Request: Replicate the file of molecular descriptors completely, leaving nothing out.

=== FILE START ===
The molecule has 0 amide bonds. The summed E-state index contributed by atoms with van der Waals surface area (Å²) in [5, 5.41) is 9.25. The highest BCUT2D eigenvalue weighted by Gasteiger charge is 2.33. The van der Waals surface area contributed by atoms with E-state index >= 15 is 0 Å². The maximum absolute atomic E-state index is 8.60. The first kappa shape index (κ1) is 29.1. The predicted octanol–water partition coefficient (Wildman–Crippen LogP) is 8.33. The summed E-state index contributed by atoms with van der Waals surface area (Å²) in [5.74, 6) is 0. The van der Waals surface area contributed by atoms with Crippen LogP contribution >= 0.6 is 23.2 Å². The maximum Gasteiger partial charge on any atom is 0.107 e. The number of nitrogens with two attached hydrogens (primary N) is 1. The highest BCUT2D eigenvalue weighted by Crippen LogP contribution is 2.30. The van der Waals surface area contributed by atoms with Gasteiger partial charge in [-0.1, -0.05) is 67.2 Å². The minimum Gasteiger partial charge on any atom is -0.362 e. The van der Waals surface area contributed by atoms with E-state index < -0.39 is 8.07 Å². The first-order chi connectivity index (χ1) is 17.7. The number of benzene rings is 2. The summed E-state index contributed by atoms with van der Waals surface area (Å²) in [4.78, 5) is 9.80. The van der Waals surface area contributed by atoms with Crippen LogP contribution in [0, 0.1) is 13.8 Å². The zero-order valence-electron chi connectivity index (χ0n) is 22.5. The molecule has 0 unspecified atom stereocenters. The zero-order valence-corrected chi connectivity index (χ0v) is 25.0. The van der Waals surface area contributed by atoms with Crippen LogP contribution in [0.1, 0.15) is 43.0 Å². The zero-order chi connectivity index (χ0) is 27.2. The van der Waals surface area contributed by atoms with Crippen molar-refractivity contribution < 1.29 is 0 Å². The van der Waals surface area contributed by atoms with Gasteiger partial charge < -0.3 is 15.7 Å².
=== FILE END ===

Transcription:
The molecule has 0 amide bonds. The summed E-state index contributed by atoms with van der Waals surface area (Å²) in [5, 5.41) is 9.25. The highest BCUT2D eigenvalue weighted by Gasteiger charge is 2.33. The van der Waals surface area contributed by atoms with E-state index >= 15 is 0 Å². The maximum absolute atomic E-state index is 8.60. The first kappa shape index (κ1) is 29.1. The predicted octanol–water partition coefficient (Wildman–Crippen LogP) is 8.33. The summed E-state index contributed by atoms with van der Waals surface area (Å²) in [5.74, 6) is 0. The van der Waals surface area contributed by atoms with Crippen LogP contribution >= 0.6 is 23.2 Å². The maximum Gasteiger partial charge on any atom is 0.107 e. The number of nitrogens with two attached hydrogens (primary N) is 1. The highest BCUT2D eigenvalue weighted by Crippen LogP contribution is 2.30. The van der Waals surface area contributed by atoms with Gasteiger partial charge in [-0.1, -0.05) is 67.2 Å². The minimum Gasteiger partial charge on any atom is -0.362 e. The van der Waals surface area contributed by atoms with E-state index < -0.39 is 8.07 Å². The first-order chi connectivity index (χ1) is 17.7. The number of benzene rings is 2. The summed E-state index contributed by atoms with van der Waals surface area (Å²) in [4.78, 5) is 9.80. The van der Waals surface area contributed by atoms with Crippen LogP contribution in [0, 0.1) is 13.8 Å². The zero-order valence-electron chi connectivity index (χ0n) is 22.5. The molecule has 0 unspecified atom stereocenters. The zero-order valence-corrected chi connectivity index (χ0v) is 25.0. The van der Waals surface area contributed by atoms with Crippen LogP contribution in [0.1, 0.15) is 43.0 Å². The zero-order chi connectivity index (χ0) is 27.2. The van der Waals surface area contributed by atoms with Crippen molar-refractivity contribution < 1.29 is 0 Å². The van der Waals surface area contributed by atoms with Gasteiger partial charge < -0.3 is 15.7 Å².